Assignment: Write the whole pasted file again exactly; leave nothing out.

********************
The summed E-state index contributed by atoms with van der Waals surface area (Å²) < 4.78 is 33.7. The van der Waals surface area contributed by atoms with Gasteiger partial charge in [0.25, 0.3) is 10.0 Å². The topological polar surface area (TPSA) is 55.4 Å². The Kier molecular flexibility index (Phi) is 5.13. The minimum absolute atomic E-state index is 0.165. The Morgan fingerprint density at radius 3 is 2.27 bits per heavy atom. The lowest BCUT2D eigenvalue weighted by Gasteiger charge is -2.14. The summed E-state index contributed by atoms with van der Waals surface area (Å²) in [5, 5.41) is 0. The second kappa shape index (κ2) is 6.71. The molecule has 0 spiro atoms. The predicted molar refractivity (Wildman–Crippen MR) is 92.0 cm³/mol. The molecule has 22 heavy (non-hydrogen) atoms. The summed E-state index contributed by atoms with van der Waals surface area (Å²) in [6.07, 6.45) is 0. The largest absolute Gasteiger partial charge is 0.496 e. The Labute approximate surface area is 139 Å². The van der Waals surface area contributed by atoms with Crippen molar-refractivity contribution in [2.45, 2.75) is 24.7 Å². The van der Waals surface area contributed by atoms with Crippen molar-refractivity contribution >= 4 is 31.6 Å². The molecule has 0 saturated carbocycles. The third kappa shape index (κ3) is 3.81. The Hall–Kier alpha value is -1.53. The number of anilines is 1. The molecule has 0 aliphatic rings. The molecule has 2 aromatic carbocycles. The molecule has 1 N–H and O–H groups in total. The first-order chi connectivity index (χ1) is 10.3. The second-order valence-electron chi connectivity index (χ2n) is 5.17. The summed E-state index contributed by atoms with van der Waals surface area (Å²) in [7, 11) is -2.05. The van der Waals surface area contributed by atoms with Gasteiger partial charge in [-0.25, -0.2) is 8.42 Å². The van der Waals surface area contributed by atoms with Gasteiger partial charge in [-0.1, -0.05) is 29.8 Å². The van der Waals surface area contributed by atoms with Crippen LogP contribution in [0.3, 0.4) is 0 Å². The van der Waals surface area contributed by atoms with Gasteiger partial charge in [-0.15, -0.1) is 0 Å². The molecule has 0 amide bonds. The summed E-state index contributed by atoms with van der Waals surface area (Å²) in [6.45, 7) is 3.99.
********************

The summed E-state index contributed by atoms with van der Waals surface area (Å²) < 4.78 is 33.7. The van der Waals surface area contributed by atoms with Gasteiger partial charge in [0.25, 0.3) is 10.0 Å². The topological polar surface area (TPSA) is 55.4 Å². The Kier molecular flexibility index (Phi) is 5.13. The minimum absolute atomic E-state index is 0.165. The Morgan fingerprint density at radius 3 is 2.27 bits per heavy atom. The lowest BCUT2D eigenvalue weighted by Gasteiger charge is -2.14. The summed E-state index contributed by atoms with van der Waals surface area (Å²) in [5, 5.41) is 0. The second kappa shape index (κ2) is 6.71. The molecule has 0 spiro atoms. The predicted molar refractivity (Wildman–Crippen MR) is 92.0 cm³/mol. The molecule has 22 heavy (non-hydrogen) atoms. The summed E-state index contributed by atoms with van der Waals surface area (Å²) in [6.07, 6.45) is 0. The largest absolute Gasteiger partial charge is 0.496 e. The Labute approximate surface area is 139 Å². The van der Waals surface area contributed by atoms with Crippen molar-refractivity contribution in [2.45, 2.75) is 24.7 Å². The van der Waals surface area contributed by atoms with Crippen molar-refractivity contribution >= 4 is 31.6 Å². The molecule has 0 saturated carbocycles. The third kappa shape index (κ3) is 3.81. The Hall–Kier alpha value is -1.53. The number of anilines is 1. The molecule has 0 aliphatic rings. The molecule has 2 aromatic carbocycles. The molecule has 1 N–H and O–H groups in total. The first-order chi connectivity index (χ1) is 10.3. The second-order valence-electron chi connectivity index (χ2n) is 5.17. The summed E-state index contributed by atoms with van der Waals surface area (Å²) in [7, 11) is -2.05. The van der Waals surface area contributed by atoms with Gasteiger partial charge in [-0.25, -0.2) is 8.42 Å². The van der Waals surface area contributed by atoms with Gasteiger partial charge in [-0.1, -0.05) is 29.8 Å². The van der Waals surface area contributed by atoms with Crippen LogP contribution in [0.3, 0.4) is 0 Å². The van der Waals surface area contributed by atoms with Gasteiger partial charge in [-0.15, -0.1) is 0 Å². The molecule has 0 amide bonds. The summed E-state index contributed by atoms with van der Waals surface area (Å²) in [6.45, 7) is 3.99.